Third are stories about crashes. The media does not report “20,000 people rode their bikes today and none of them were hit by motorists.” They usually report that someone has been killed while cycling and make little or no effort to explain why the crash occurred.

The fourth way is through statistical data on bicyclist-versus-motorist crashes. Here again the information is skewed toward the negative. The statistical data people receive through the media is vague and misleading.

My purpose on these pages is to show you why proper cycling on roads is quite safe and can be accomplished by normal adults. I’ll be covering a few statistics (okay, a lot of statistics) my own experiences, the skills and practices necessary for safer cycling, and some reasoning about the motorist’s perspective.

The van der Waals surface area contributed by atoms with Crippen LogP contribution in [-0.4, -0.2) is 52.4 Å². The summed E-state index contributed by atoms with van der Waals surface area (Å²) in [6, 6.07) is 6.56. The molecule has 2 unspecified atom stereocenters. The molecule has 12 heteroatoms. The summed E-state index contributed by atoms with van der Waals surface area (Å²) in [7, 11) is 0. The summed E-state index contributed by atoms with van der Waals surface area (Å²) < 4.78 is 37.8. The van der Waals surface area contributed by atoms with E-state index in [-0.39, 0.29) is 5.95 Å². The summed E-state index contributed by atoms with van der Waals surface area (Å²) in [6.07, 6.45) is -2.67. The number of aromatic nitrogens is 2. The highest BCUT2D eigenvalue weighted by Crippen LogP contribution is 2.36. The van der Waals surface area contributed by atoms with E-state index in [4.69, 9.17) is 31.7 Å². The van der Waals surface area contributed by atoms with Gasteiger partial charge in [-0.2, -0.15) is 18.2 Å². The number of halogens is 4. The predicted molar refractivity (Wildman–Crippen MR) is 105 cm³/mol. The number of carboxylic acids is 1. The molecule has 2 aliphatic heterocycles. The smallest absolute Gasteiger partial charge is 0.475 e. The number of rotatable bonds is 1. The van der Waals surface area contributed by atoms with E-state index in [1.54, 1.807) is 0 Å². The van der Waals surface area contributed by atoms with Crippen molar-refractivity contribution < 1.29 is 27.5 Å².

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Bike safety bill likely dead this year, lawmaker says

Biking Elsewhere[This could easily have been written about here as well.]
Des Moines police say the driver was clearly at fault, but no traffic ticket was issued.
It’s cases like this that trouble cycling advocates. They’re pushing for state legislation that would offer bicyclists more protection – and heavier penalties for drivers who break the law.

But the new legislation likely won’t become law this year, a key Democrat said today.

The bill, Senate File 117, passed the Iowa Senate last month, but probably won’t pass the House in the few remaining weeks of the session, said Rep. Brian Quirk, D-New Hampton.

That’s frustrating to Iowans like Sherman, a 48-year-old software developer who has been riding competitively since 1986.